In Ukraine, 15 journalists have so far been killed since the start of the war, while others have been detained by Russian occupation troops and subjected to physical and mental pressure.
Country of concern: The UK
For the last three years, civic space in the UK has been in decline. In September 2021, the country was placed on the CIVICUS Monitor Watchlist to signal a rapid decline in civic freedoms. Since then, the situation has continued to deteriorate, with the government introducing a range of restrictive laws, particularly on protest. This has led to a rating change from narrow to obstructed.
Two pieces of legislation in particular seriously undermine the right to protest and give extensive new powers to the police and Home Secretary.
The Police, Crime, Sentencing and Courts Act came into effect in April 2022 despite wide opposition. The Act gives police unprecedented powers to restrict protests on the basis of noise and introduces further restrictions on processions and static assemblies. Further to this, the Public Order Bill, currently making its way through parliament, gives police additional powers to restrict protests. Some of the concerning measures in the Bill include Serious Disruption Prevention Orders, which could ban named people from participating in protests, and the introduction of protest-related stop-and-search powers. Five UN Special Rapporteurs have said that the Bill ‘could result in undue and grave restrictions’ on civil liberties if not seriously amended.
Existing powers have already permitted the authorities to unduly restrict the right to protest by detaining protesters and preventing demonstrations, particularly on issues such as climate change and the environment and racial justice. Legal observers at protests have reported experiencing high levels of harassment, intimidation and aggression by police. Netpol, a police monitoring network, estimated that at the end of 2022, at least 54 people were in prison for taking part in protests. This included protesters from ‘Kill the Bill’ demonstrations against the new police laws, Black Lives Matter protesters, people from environmental groups and pro-Palestinian activists. Several journalists were also arrested while covering protests by the Just Stop Oil activist group, after which an independent panel said ‘police powers were not used appropriately’. After civil society complaints of disproportionately heavy policing towards Black Lives Matter campaigners and restrictions imposed on earlier demonstrations, in September 2022 two Black Lives Matter activists were found guilty of 'violent disorder' following a jury trial and sentenced to two years and five months and two years and ten months in jail respectively. Such prosecutions, relying on the discredited principle of ‘joint enterprise’ to sentence multiple Black activists to periods of imprisonment, reflect broader institutional racism within the criminal justice system in the UK.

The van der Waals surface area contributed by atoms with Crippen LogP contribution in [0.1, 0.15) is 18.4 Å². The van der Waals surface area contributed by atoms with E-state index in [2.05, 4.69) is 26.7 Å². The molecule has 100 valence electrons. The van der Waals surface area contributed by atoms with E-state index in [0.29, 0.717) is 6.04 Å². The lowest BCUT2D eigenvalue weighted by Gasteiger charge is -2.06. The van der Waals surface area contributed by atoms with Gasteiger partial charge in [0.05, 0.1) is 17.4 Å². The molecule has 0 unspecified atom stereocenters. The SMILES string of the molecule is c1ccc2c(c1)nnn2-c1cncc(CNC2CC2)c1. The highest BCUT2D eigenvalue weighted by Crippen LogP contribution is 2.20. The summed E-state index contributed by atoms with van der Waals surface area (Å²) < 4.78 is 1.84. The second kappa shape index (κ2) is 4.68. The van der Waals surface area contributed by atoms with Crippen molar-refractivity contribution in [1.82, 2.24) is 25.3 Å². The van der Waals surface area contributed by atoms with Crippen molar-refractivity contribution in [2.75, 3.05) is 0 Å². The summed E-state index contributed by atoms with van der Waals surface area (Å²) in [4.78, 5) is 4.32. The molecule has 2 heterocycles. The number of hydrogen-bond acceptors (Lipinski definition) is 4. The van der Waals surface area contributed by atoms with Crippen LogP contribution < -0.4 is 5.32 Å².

The decline in protest rights is taking place within a broader context of restrictions that are delegitimising civil society action. This includes limiting people’s ability to strike through the Minimum Service Levels Bill, seek justice through the courts through the Judicial Review and Courts Act, participate in elections through the Elections Act and pursue political activities or journalism through the National Security Bill. Throughout the year the government has repeatedly raised the notion of repealing the Human Rights Act by bringing in the ‘Bill of Rights’ Bill which, although currently deprioritised, has led to wider discussions about the UK’s withdrawal from the European Convention of Human Rights (ECHR). This would have significant implications for access to justice. The Human Rights Act and the ECHR protect everyone from human rights abuses, from domestic abuse survivors to journalists to people being secretly monitored by the state. The current rhetoric focuses on removing rights from already excluded groups. For example, in June the ECHR halted the government's attempts to expel asylum seekers to Rwanda, after the government sought to push ahead with the deportation despite the country being deemed unsafe. Any repeal of the Human Rights Act or withdrawal from the ECHR will have significant, far-reaching consequences.
Amidst these developments, increased critical sentiment among some politicians and sections of the media that support the ruling party towards civil society campaigning has increased over the last year. Some ministers and members of parliament have smeared and publicly vilified civil society, particularly civil society working on climate change, anti-racism and migrants’ and refugee’s rights. The former Home Secretary referred to protesters as ‘vandals and thugs’. Ministers have also been criticised for making misleading and vilifying public statements about legal professionals, as has former prime minister Boris Johnson, who suggested that lawyers working on behalf of migrants were ‘abetting the work of criminal gangs’. The current Prime Minister, Rishi Sunak, has previously made comments that left-wing agitators are bulldozing British rights’.